A farmer, in the romantic sense, is someone who wakes up every morning and tends to his crop, works really hard, makes a little bit of money and has a small familyWhat happens now is a lot of farmers have had to get incredibly savvy, we use GPS technology, drone mapping, precision agriculture. We use cutting edge technology just to make the whole system work because the old systems aren’t working. The ability to produce just ‘whatever’ and then have it pay the bills is not happening anymore so farmers are really having to become savvy, agribusiness managers. 

C: Nobletree/FAL Coffee purchased Santa Izabel in 2013 and Monte Verde in 2014. What appealed about these two farms with respect to production of specialty coffee? 

B: FAL Coffee actually bought Santa Izabel in 2012 and were looking at basically the pedigree of the farm. The prior owner, Marco Suplicy, had many barista champions that went and competed in nationals. They won several Brazil Barista comps with quite often an Icatú from Santa Izabel. At that pedigree there was a lot of excitement and push for the owners to buy Santa Izabel, and continue that tradition of producing quality and maybe take it to the next level. 

With Monte Verde, the pedigree was even more defined, the amount of times that coffee from that farm has placed in COE is pretty staggering. It is one of the most winning farms in COE for Brazil. Many people just after we bought it said “Byron, you guys just bought the best farm for quality in Brazil”. 

C: Nobletree/FAL Coffee has already made a significant investment into Santa Izabel when you arrived on the farm in 2012. How did you begin to prioritise what investment was required and where? 

B: Talking about, what I like to call, a three-legged stool of quality, there are three fundamental points that you need to produce quality – you need proper genetics, that have the potential to produce quality coffee. You need proper terroir and then you also need proper processing. 

Getting to Santa Izabel and seeing the history of the farm, two things immediately popped out. Number one, how genetics pair with terroir, is in my opinion, one of the biggest opportunities and is the holy grail for coffee farmers. So if you have the right genetics on the right farm it’s pretty much a home run, but the reality is you don’t know until you’ve tried it. 

We immediately installed three variety gardens. The only way to really test genetics and terroir is to test it on your farm.This gives us the opportunity to not only compare genetics within our own farm but also to really test this variety on this section of land.

C: You said these variety gardens were planted a couple of years ago, so would that mean the first harvest should be next year? 

B: Yeah, so the first real little tiny picking is going to be next May and we have already seen a decent flowering on a couple of the variety gardens.That will be really neat, and that will be our first little test. After looking at the genetic element, the other thing we saw that needed to be improved upon was the processing. The farm didn’t have enough patio space to manage the crop. The wet mill really needed to be updated, partly because we didn’t have the capacity but also because there was a lot of new technology available that we didn’t have. So we really prioritized processing and genetics. For the processing, we completely installed a brand new wet mill, we increased the drying capacity through a new patio but also two new dryers.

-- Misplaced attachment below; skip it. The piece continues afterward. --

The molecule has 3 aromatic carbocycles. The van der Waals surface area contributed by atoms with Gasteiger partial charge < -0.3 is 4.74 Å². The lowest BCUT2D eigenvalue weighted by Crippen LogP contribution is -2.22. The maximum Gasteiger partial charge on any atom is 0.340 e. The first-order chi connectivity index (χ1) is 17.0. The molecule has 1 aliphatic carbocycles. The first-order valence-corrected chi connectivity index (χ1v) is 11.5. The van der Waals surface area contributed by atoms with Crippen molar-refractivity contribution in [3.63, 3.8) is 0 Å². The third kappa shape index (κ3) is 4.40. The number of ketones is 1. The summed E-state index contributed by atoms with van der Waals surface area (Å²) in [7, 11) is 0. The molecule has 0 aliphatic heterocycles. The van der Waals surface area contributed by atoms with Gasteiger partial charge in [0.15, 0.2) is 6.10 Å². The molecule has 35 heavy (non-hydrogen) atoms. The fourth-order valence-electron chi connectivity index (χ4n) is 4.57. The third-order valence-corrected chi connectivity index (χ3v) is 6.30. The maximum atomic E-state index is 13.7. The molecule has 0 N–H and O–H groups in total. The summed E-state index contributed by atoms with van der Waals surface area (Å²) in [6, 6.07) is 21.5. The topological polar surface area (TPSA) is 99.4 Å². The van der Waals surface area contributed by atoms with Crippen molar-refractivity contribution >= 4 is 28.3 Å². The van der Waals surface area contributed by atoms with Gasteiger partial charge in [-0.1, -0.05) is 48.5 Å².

C: The new patio is awesome – I’ve seen it, it’s massive. 

B: I’m really proud of it, in all transparency. 

C: What do you call it? 

B: In Brazil we call it an ‘estufa’ which translates to Greenhouse. It’s basically just a covered patio but it has some really neat elements in terms of ways to increase airflow without letting rain in. Right now, our priority on Santa Izabel is to start to focus on the administration of the farm, really dig in and start to look at new models in terms of social projects. 

C: Given the seasonal nature of coffee production, I guess you experience different pressure points throughout the year. Can you talk through the challenges of the last 6 months for you and the farm? 

B: I think one of the things that’s both fascinating and wonderful and exciting but also a little frustrating with coffee is you only get one shot a year. A friend of mine from Guatemala likes to say “you have 365 chances to mess up your harvest in a year”. I couldn’t agree more. 

The lifecycle of coffee is a challenge. Last year was the worst drought that Brazil has ever experienced, the water shortages were really horrificThe municipalities were delivering water to houses that had no water left. Later on families had to be escorted with armed guards because of the violence around getting water. 

In Brazil the crop year ends when the last harvest finishes, and the new one starts the day after you stop picking coffee. We were coming out of a really rough season, we had counted on a lot more coffee coming in off the farms. The quality was solid but it wasn’t really the level that we wanted. 

Following a harvest you immediately look for flowers – no flowers no fruit. In order to have flowering you want some hydraulic stress on the trees – a dry spell – but then you want consistent rain to come, because with that you get flowers to open, which means the flowers will self fertilise.